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Archaeo News 

17 November 2010
Was death of an Iron Age man a ritual killing?

In 2008, archaeologists were excavating an area ready for the University of York's new campus to be built (North Yorkshire, England). They had found evidence of an extensive prehistoric farming landscape of fields, trackways and circular huts, dating back to at least 300 BCE. And then, lying on its own in a muddy pit, they found a human skull. When archaeologists got this skull back to the lab to clean it, they discovered something remarkable: the remains of Britain's oldest brain.
     A CT scanner at York Hospital was used to produce startlingly clear images of the brain. And then Dr Sonia O'Connor, a research fellow in archaeological sciences at Bradford University, was brought in to examine the brain in more detail. So what do we know about this ancient individual? Not a great deal, admits Dr O'Connor. We know from radiocarbon dating that he died sometime between 763 and 415 BCE. He was a fully grown man, aged between 26 and 45: and probably not older than 36. "We can't tell closer than that, because we have just the skull."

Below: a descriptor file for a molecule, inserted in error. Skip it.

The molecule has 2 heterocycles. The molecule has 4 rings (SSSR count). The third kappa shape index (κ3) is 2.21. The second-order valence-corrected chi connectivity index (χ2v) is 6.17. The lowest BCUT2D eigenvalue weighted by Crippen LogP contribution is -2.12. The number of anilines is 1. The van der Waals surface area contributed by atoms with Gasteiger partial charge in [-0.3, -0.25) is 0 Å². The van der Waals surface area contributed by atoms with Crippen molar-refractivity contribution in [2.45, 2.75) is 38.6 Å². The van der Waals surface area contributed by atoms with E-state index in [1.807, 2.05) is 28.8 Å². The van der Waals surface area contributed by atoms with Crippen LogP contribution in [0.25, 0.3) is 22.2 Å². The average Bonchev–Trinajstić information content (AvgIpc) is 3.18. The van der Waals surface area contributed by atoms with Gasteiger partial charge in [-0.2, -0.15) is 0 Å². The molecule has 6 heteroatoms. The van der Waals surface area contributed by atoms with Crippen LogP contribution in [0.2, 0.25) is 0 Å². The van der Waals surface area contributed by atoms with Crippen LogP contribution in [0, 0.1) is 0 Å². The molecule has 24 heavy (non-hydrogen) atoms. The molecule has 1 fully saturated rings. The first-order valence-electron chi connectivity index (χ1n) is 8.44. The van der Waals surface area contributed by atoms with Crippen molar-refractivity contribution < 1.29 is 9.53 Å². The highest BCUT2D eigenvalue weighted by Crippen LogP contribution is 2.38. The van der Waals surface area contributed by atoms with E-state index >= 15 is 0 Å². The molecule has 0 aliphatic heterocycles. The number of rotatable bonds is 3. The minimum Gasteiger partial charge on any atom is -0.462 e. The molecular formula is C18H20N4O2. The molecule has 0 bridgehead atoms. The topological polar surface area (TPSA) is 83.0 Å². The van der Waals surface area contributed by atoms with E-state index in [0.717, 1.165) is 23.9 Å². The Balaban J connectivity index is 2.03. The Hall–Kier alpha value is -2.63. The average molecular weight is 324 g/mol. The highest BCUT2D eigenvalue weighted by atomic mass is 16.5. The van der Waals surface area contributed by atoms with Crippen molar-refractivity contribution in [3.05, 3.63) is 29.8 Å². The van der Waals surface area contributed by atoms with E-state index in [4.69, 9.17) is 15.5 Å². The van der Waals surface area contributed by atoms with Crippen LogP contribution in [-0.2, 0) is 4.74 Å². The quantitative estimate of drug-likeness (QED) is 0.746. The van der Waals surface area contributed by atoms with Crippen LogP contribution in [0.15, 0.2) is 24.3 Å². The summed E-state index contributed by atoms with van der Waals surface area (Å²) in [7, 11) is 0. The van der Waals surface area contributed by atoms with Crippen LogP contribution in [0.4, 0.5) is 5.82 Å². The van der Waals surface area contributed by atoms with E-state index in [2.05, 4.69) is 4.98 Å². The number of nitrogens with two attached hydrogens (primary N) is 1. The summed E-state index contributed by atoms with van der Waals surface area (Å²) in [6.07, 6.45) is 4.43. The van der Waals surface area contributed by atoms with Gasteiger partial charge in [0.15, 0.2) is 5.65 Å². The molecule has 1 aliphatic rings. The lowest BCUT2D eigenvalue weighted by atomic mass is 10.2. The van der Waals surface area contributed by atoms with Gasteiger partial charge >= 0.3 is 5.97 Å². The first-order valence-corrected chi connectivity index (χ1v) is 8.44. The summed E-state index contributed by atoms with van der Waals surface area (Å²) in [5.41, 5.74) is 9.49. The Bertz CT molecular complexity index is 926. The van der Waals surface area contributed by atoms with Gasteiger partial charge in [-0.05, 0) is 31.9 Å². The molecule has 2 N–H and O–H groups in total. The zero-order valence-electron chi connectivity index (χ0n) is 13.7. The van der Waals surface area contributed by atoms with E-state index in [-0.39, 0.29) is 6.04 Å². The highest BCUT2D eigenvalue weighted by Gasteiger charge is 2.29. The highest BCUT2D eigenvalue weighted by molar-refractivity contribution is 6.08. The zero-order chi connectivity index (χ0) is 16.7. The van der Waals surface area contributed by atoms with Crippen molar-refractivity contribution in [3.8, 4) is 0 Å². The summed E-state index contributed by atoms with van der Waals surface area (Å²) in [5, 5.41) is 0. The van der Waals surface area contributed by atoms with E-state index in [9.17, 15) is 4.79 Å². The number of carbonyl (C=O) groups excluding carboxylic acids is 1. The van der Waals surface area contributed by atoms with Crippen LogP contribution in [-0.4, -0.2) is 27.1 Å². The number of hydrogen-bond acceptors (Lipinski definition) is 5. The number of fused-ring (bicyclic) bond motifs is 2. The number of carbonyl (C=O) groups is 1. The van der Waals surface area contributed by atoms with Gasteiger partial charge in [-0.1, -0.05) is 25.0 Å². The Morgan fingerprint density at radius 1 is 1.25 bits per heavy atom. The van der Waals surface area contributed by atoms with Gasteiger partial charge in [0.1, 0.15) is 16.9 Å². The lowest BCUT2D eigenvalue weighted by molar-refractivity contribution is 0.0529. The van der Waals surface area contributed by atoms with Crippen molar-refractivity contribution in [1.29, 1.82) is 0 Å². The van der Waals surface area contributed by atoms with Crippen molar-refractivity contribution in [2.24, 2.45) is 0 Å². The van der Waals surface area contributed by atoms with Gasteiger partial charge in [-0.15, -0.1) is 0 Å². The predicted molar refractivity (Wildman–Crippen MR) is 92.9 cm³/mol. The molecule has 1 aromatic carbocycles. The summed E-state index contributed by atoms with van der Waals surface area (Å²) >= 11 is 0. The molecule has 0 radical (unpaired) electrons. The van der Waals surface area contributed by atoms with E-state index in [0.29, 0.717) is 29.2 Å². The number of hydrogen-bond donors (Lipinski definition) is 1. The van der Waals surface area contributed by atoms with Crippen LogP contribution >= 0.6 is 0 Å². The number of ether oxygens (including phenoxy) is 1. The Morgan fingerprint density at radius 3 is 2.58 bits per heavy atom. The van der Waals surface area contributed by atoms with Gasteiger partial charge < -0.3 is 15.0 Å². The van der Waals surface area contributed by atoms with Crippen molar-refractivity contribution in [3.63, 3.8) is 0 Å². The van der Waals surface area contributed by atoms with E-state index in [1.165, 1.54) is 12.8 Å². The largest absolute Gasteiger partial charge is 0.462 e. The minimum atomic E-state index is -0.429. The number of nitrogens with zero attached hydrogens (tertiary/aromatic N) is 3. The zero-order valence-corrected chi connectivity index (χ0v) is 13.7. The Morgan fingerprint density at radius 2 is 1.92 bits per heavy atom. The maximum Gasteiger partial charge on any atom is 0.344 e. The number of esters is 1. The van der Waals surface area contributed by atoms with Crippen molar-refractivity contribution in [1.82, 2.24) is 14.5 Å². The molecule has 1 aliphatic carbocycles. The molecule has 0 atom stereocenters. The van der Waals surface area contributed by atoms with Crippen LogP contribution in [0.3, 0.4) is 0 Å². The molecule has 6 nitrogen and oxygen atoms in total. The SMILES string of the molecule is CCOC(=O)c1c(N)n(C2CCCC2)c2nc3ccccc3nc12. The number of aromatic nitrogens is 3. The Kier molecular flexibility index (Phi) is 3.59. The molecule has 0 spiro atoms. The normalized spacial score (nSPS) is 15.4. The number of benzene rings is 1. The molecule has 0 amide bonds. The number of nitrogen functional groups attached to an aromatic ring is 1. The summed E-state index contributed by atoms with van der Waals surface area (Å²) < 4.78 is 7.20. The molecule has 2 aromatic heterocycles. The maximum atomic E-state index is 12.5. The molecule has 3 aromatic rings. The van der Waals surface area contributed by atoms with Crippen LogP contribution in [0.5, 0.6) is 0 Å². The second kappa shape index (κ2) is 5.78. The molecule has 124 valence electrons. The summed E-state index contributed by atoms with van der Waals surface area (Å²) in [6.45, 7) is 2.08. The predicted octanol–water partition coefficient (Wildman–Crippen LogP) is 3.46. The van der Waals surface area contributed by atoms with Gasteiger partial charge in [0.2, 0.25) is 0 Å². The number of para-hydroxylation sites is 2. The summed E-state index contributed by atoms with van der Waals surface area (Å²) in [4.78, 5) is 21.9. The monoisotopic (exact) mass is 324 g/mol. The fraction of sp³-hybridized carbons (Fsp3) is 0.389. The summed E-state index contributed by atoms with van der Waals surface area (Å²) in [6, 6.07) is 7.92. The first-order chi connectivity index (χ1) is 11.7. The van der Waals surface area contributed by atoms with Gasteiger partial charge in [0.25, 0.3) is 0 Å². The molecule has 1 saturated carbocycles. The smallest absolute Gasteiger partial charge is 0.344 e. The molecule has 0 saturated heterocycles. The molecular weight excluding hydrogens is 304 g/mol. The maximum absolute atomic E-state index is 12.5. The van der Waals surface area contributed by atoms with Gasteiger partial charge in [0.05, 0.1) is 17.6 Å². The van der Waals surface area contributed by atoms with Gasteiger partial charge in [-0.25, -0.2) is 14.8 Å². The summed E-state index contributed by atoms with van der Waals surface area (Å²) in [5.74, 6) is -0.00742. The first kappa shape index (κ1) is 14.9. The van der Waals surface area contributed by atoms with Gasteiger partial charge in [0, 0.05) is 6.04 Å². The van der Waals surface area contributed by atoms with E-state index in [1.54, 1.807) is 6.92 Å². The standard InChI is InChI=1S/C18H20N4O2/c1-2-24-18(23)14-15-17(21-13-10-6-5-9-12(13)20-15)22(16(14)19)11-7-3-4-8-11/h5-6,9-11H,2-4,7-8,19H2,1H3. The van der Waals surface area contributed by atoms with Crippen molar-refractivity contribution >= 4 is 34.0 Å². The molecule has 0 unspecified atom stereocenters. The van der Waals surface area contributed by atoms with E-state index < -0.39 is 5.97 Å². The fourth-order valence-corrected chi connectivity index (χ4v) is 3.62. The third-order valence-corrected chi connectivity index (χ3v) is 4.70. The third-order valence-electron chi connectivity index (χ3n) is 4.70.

His skull was probably buried very quickly - which may help explain why it survived, though the 'anoxic' conditions of the waterlogged mud where it has lain for millennia were also responsible. And there may have been a ritual or sacrificial element to his death. He was hanged first, and then his head cut off, quite neatly and precisely, leaving the skull and two vertebrae. This was buried in a pit in an area archaeologists are starting to associate with ritual. "There are a lot of very unusual pit fillings, which suggest this might have been some sort of ritual environment," Dr O'Connor said. They include the headless body of a deer; some antlers; and some pits with a single wooden stake in each. "They could have been used to mark the pit."

Edited from York Press (1 November 2010)

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